The irony for me is last year I went to the San Diego police and attorney's office to get this guy who chalked over a hundred swastikas and other Nazi graffiti on an elementary school, and they told me that this Nazi was protected by the First Amendment and they couldn't prosecute him.
Nazis in elementary schools is ok, but criticizing a bank is not?
We need to dump Goldsmith now!
Excellent point. If "malice" is an element in this case then very obviously Olson should be entitled to talk about his First Amendment rights.
If the prosecutor must show Malice as a material element of the statutory "offense" here, then the defense should be able to show an absence of Malice because he had an objectively reasonable belief he was expressing his First Amendment protected political opinions. Malice is a state of mind, and the defense has a defense here and must be permitted to make it.
Additionally, abuse of prosecutorial discretion should be in a pre-trial motion to dismiss. If the City Atty is on record as saying the same conduct--chalk writing by a child on the public right of way--would not be a chargeable offense--then the trigger for the decision to prosecute here was not the CONDUCT, but the CONTENT of the writings. The paper trail showing very active pressure from B of A to prosecute is great evidence of this also.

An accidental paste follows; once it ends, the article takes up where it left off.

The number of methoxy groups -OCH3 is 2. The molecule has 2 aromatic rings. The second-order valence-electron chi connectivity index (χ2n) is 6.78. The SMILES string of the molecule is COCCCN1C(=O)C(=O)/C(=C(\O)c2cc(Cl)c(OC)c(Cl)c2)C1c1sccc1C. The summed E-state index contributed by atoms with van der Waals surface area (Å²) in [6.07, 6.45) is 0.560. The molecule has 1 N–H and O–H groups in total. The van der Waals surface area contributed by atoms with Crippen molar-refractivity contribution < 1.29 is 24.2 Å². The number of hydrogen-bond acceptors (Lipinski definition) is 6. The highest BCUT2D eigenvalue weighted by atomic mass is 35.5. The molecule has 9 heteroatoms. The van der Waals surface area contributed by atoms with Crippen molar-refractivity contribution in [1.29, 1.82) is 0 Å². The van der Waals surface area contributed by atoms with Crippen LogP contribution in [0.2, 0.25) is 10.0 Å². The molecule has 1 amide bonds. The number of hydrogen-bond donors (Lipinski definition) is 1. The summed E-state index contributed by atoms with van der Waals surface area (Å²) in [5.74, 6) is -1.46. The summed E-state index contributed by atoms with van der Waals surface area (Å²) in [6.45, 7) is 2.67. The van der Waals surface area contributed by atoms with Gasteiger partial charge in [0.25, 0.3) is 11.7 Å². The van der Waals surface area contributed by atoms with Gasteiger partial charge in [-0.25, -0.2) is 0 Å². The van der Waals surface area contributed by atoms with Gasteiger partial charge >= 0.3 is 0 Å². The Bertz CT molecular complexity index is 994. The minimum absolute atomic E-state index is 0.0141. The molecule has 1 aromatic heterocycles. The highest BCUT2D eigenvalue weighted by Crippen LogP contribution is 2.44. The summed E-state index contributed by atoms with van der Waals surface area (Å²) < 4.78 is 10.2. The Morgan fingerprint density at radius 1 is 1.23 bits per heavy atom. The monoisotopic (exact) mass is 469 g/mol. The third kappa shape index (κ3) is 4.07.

Then there is always Jury Nullification.....
The judge said the trial should "not [focus on] what his motivations behind the vandalism were."
But Deputy City Attorney Hazard previously stated that, to the City, motivation was a distinguishing element in bringing this case:
"The People do not fear that this reading of section 594(A) will make criminals of every child using chalk. Chalk festivals may still be permitted. Kids acting without malice may still engage in their art."
Ian Anderson 5 p.m., May 21
Dave Rice 3:30 p.m., May 21
Matt Potter 3:15 p.m., May 21
Dorian Hargrove 2:30 p.m., May 21
Jeff Smith 2 p.m., May 21
Kiara Smithee 1:36 p.m., May 21
Matt Potter 1:30 p.m., May 21
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